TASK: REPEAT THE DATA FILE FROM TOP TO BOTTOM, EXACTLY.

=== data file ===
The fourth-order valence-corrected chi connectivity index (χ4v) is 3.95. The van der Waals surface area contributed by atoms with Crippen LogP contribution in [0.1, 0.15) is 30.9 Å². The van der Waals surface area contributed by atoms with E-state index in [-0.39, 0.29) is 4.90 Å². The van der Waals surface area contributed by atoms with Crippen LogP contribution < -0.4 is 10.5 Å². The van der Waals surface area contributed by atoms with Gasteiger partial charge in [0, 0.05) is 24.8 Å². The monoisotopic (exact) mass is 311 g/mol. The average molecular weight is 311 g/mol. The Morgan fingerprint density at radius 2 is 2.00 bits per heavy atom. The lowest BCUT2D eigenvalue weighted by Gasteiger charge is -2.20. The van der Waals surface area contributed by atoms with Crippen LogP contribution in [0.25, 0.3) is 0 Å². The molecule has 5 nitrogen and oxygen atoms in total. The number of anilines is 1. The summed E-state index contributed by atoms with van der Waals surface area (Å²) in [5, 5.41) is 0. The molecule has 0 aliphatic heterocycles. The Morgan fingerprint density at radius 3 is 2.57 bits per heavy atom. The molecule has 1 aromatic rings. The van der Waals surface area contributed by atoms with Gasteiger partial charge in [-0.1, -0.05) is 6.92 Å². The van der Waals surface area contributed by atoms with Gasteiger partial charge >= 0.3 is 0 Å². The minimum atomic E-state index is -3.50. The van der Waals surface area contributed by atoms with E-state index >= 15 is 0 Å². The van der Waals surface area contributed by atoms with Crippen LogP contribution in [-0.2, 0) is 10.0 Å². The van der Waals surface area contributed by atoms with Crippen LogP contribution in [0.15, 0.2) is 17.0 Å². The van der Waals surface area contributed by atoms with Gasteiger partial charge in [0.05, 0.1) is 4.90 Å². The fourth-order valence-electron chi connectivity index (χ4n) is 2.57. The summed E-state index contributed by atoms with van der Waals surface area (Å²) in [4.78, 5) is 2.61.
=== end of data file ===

The fourth-order valence-corrected chi connectivity index (χ4v) is 3.95. The van der Waals surface area contributed by atoms with Crippen LogP contribution in [0.1, 0.15) is 30.9 Å². The van der Waals surface area contributed by atoms with E-state index in [-0.39, 0.29) is 4.90 Å². The van der Waals surface area contributed by atoms with Crippen LogP contribution < -0.4 is 10.5 Å². The van der Waals surface area contributed by atoms with Gasteiger partial charge in [0, 0.05) is 24.8 Å². The monoisotopic (exact) mass is 311 g/mol. The average molecular weight is 311 g/mol. The Morgan fingerprint density at radius 2 is 2.00 bits per heavy atom. The lowest BCUT2D eigenvalue weighted by Gasteiger charge is -2.20. The van der Waals surface area contributed by atoms with Crippen LogP contribution in [0.25, 0.3) is 0 Å². The molecule has 5 nitrogen and oxygen atoms in total. The number of anilines is 1. The summed E-state index contributed by atoms with van der Waals surface area (Å²) in [5, 5.41) is 0. The molecule has 0 aliphatic heterocycles. The Morgan fingerprint density at radius 3 is 2.57 bits per heavy atom. The molecule has 1 aromatic rings. The van der Waals surface area contributed by atoms with Gasteiger partial charge in [-0.1, -0.05) is 6.92 Å². The van der Waals surface area contributed by atoms with Gasteiger partial charge >= 0.3 is 0 Å². The minimum atomic E-state index is -3.50. The van der Waals surface area contributed by atoms with E-state index >= 15 is 0 Å². The van der Waals surface area contributed by atoms with Crippen LogP contribution in [-0.2, 0) is 10.0 Å². The van der Waals surface area contributed by atoms with Crippen LogP contribution in [0.15, 0.2) is 17.0 Å². The van der Waals surface area contributed by atoms with Gasteiger partial charge in [0.05, 0.1) is 4.90 Å². The fourth-order valence-electron chi connectivity index (χ4n) is 2.57. The summed E-state index contributed by atoms with van der Waals surface area (Å²) in [4.78, 5) is 2.61.